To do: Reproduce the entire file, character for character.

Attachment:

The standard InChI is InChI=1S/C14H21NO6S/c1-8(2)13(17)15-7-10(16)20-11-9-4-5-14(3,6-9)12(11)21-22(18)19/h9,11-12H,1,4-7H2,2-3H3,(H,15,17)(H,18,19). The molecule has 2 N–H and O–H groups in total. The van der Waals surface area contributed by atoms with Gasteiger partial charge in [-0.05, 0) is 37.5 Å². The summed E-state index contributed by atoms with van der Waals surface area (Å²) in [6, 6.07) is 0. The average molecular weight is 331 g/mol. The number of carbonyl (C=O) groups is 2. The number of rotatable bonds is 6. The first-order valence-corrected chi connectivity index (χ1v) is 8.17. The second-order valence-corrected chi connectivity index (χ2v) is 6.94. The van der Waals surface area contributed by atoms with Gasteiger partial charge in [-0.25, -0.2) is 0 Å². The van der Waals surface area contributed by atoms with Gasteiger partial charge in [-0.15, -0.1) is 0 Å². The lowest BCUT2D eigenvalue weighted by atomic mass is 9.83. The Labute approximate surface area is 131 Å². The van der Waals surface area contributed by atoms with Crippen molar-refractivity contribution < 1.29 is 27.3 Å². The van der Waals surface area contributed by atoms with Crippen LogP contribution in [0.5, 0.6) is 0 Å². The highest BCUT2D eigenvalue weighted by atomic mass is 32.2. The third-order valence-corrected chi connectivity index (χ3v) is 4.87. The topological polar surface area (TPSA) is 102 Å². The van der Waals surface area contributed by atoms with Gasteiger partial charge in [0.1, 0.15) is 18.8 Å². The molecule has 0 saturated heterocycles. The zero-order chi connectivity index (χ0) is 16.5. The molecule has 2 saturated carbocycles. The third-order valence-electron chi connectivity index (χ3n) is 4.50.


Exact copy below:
The standard InChI is InChI=1S/C14H21NO6S/c1-8(2)13(17)15-7-10(16)20-11-9-4-5-14(3,6-9)12(11)21-22(18)19/h9,11-12H,1,4-7H2,2-3H3,(H,15,17)(H,18,19). The molecule has 2 N–H and O–H groups in total. The van der Waals surface area contributed by atoms with Gasteiger partial charge in [-0.05, 0) is 37.5 Å². The summed E-state index contributed by atoms with van der Waals surface area (Å²) in [6, 6.07) is 0. The average molecular weight is 331 g/mol. The number of carbonyl (C=O) groups is 2. The number of rotatable bonds is 6. The first-order valence-corrected chi connectivity index (χ1v) is 8.17. The second-order valence-corrected chi connectivity index (χ2v) is 6.94. The van der Waals surface area contributed by atoms with Gasteiger partial charge in [-0.25, -0.2) is 0 Å². The van der Waals surface area contributed by atoms with Gasteiger partial charge in [-0.15, -0.1) is 0 Å². The lowest BCUT2D eigenvalue weighted by atomic mass is 9.83. The Labute approximate surface area is 131 Å². The van der Waals surface area contributed by atoms with Crippen molar-refractivity contribution < 1.29 is 27.3 Å². The van der Waals surface area contributed by atoms with Crippen LogP contribution in [0.5, 0.6) is 0 Å². The highest BCUT2D eigenvalue weighted by atomic mass is 32.2. The third-order valence-corrected chi connectivity index (χ3v) is 4.87. The topological polar surface area (TPSA) is 102 Å². The van der Waals surface area contributed by atoms with Gasteiger partial charge in [0.1, 0.15) is 18.8 Å². The molecule has 0 saturated heterocycles. The zero-order chi connectivity index (χ0) is 16.5. The molecule has 2 saturated carbocycles. The third-order valence-electron chi connectivity index (χ3n) is 4.50.